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“Cholera is a crime against humanity!”

publié le 19 août 2013 à 19:00 par Junia Barreau   [ mis à jour : 11 sept. 2013 à 11:43 ]

-The United Nations’ Shameful History in Haiti

--19 août 2013 , par Charanya Krishnaswami --

Haiti Cholera epidemic“Haiti”—the very word conjures images of inevitable poverty and tragedy. The nation has been so spectacularly blighted—by war, by natural disasters, by disease—that insidious whispers still echo that some ancient curse was cast upon Haiti. After all, what else could possibly explain the extraordinary misfortune of a country that, just months after a catastrophic earthquake in 2010, was ravaged by a deadly cholera epidemic?  

In reality, cholera was anything but inevitable. It is a manmade curse, visited on the country not by acts of God but by the grossly negligent behavior of the very people charged with protecting and stabilizing Haiti. The disease had been unknown in Haiti for more than a century. In October 2010, United Nations peacekeepers leaked cholera-infected fecal waste into a tributary of Haiti’s largest river—the same river countless Haitians use for bathing, cooking, and drinking. Eight thousand Haitians have died as a result, and counting. The number spiked as recently as spring of 2013 during Haiti’s wet season.

The United Nations’ responsibility for the outbreak has been confirmed in study after study. Epidemiological research shows that a combination of inadequate screening of peacekeepers from Nepal—where cholera is endemic—and poor sanitation practices at the U.N. base in central Haiti caused the outbreak. Microbiological studies demonstrate that the strain of cholera that seeped into Haiti’s waters perfectly matches the strain of cholera prevalent in South Asia.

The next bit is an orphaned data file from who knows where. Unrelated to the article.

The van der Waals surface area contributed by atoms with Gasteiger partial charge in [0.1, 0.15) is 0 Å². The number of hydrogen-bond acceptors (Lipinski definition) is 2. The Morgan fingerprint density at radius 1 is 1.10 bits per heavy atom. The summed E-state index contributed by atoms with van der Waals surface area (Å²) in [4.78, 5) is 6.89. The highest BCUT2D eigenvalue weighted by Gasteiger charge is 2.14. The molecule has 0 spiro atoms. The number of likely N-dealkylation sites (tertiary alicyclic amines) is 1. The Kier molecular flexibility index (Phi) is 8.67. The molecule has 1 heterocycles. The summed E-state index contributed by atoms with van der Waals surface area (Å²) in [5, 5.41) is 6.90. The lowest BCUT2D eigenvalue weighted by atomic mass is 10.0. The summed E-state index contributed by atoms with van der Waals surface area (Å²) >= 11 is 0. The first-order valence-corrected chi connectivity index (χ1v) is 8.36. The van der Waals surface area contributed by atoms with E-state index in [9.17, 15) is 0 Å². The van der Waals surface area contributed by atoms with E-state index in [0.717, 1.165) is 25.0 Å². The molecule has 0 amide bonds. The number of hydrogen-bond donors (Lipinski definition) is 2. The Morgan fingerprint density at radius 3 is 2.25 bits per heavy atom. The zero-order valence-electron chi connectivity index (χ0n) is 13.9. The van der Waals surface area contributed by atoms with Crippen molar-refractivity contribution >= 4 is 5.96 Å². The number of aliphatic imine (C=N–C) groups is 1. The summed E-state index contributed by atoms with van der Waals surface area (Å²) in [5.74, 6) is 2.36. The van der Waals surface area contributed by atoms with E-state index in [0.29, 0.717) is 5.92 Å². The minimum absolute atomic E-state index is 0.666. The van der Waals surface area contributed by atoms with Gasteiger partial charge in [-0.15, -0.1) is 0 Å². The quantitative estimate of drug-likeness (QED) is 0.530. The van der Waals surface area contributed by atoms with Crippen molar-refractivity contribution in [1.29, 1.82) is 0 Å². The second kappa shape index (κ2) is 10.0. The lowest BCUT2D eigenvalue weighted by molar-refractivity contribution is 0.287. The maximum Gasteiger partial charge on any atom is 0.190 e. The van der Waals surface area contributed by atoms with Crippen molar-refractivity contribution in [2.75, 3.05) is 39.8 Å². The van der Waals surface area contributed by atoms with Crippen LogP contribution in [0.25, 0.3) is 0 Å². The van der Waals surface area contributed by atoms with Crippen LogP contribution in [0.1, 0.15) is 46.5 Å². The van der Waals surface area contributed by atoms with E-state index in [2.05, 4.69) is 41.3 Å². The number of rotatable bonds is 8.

Last week, a team of researchers (including myself) from the Transnational Development Clinic at Yale Law School and the Global Health Justice Partnership between the law school and Yale School of Public Health published a report concluding not only that the U.N. brought cholera to Haiti, but that by failing to take responsibility for its role in the outbreak, the United Nations violates both its contractual commitments to Haiti as well as its obligations under international law.

However, even in the face of irrefutable evidence, the U.N. continues to deny its role. Previously, the organization rejected claims for relief from more than 5,000 cholera victims, simply declaring that the claims were “not receivable.” This week, U.N. spokesman Martin Nesirky responded to renewed calls for accountability by asking the international community to donate money to help Haiti recover from the “double tragedy of earthquake and cholera” while saying nothing about the part the U.N. played in visiting this tragedy upon the country in the first place.

This response is shameful. The cholera epidemic is undoubtedly a tragedy of massive proportions. But by painting the earthquake and the epidemic with the same brushstroke, the U.N. plays into a dangerous conception of Haiti as pathology: a country that brings disease upon itself. This rhetoric is rooted in notions of disaster’s inevitability in Haiti, as though the cholera epidemic is just another manifestation of the ancient curse that has purportedly gripped the country since the days of Toussaint L’Ouverture.